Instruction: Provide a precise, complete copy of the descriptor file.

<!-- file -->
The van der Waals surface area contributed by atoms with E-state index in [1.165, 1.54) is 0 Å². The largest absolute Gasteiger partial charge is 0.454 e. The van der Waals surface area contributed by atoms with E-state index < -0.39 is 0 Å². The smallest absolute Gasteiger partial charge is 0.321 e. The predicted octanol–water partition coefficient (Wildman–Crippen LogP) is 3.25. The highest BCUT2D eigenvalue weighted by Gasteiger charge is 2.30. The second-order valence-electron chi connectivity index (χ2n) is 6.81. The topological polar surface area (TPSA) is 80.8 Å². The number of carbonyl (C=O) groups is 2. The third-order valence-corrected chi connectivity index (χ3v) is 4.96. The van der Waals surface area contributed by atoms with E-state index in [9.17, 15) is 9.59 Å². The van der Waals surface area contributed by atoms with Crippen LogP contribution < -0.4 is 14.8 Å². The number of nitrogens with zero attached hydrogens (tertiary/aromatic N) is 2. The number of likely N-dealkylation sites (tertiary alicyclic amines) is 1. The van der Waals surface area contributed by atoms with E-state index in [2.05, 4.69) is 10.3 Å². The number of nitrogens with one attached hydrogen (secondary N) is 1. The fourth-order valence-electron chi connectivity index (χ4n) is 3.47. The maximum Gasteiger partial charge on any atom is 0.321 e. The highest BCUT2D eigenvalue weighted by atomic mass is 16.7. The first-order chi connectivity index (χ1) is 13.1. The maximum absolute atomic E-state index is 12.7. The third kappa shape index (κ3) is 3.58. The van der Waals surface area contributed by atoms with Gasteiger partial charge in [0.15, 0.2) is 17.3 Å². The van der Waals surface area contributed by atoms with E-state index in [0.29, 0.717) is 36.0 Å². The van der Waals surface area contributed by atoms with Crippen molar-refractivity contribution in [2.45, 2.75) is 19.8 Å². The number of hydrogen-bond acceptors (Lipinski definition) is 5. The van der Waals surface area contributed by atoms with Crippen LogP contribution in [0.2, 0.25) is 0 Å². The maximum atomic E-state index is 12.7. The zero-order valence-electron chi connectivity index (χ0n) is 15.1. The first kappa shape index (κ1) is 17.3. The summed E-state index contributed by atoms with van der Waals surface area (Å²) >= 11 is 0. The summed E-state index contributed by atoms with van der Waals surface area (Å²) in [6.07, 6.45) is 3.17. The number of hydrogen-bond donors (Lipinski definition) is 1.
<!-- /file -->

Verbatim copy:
The van der Waals surface area contributed by atoms with E-state index in [1.165, 1.54) is 0 Å². The largest absolute Gasteiger partial charge is 0.454 e. The van der Waals surface area contributed by atoms with E-state index < -0.39 is 0 Å². The smallest absolute Gasteiger partial charge is 0.321 e. The predicted octanol–water partition coefficient (Wildman–Crippen LogP) is 3.25. The highest BCUT2D eigenvalue weighted by Gasteiger charge is 2.30. The second-order valence-electron chi connectivity index (χ2n) is 6.81. The topological polar surface area (TPSA) is 80.8 Å². The number of carbonyl (C=O) groups is 2. The third-order valence-corrected chi connectivity index (χ3v) is 4.96. The van der Waals surface area contributed by atoms with E-state index in [9.17, 15) is 9.59 Å². The van der Waals surface area contributed by atoms with Crippen LogP contribution < -0.4 is 14.8 Å². The number of nitrogens with zero attached hydrogens (tertiary/aromatic N) is 2. The number of likely N-dealkylation sites (tertiary alicyclic amines) is 1. The van der Waals surface area contributed by atoms with E-state index in [2.05, 4.69) is 10.3 Å². The number of nitrogens with one attached hydrogen (secondary N) is 1. The fourth-order valence-electron chi connectivity index (χ4n) is 3.47. The maximum Gasteiger partial charge on any atom is 0.321 e. The highest BCUT2D eigenvalue weighted by atomic mass is 16.7. The first-order chi connectivity index (χ1) is 13.1. The maximum absolute atomic E-state index is 12.7. The third kappa shape index (κ3) is 3.58. The van der Waals surface area contributed by atoms with Gasteiger partial charge in [0.15, 0.2) is 17.3 Å². The van der Waals surface area contributed by atoms with E-state index in [0.29, 0.717) is 36.0 Å². The van der Waals surface area contributed by atoms with Crippen molar-refractivity contribution in [2.45, 2.75) is 19.8 Å². The number of hydrogen-bond acceptors (Lipinski definition) is 5. The van der Waals surface area contributed by atoms with Crippen LogP contribution in [0.2, 0.25) is 0 Å². The maximum atomic E-state index is 12.7. The zero-order valence-electron chi connectivity index (χ0n) is 15.1. The first kappa shape index (κ1) is 17.3. The summed E-state index contributed by atoms with van der Waals surface area (Å²) >= 11 is 0. The summed E-state index contributed by atoms with van der Waals surface area (Å²) in [6.07, 6.45) is 3.17. The number of hydrogen-bond donors (Lipinski definition) is 1.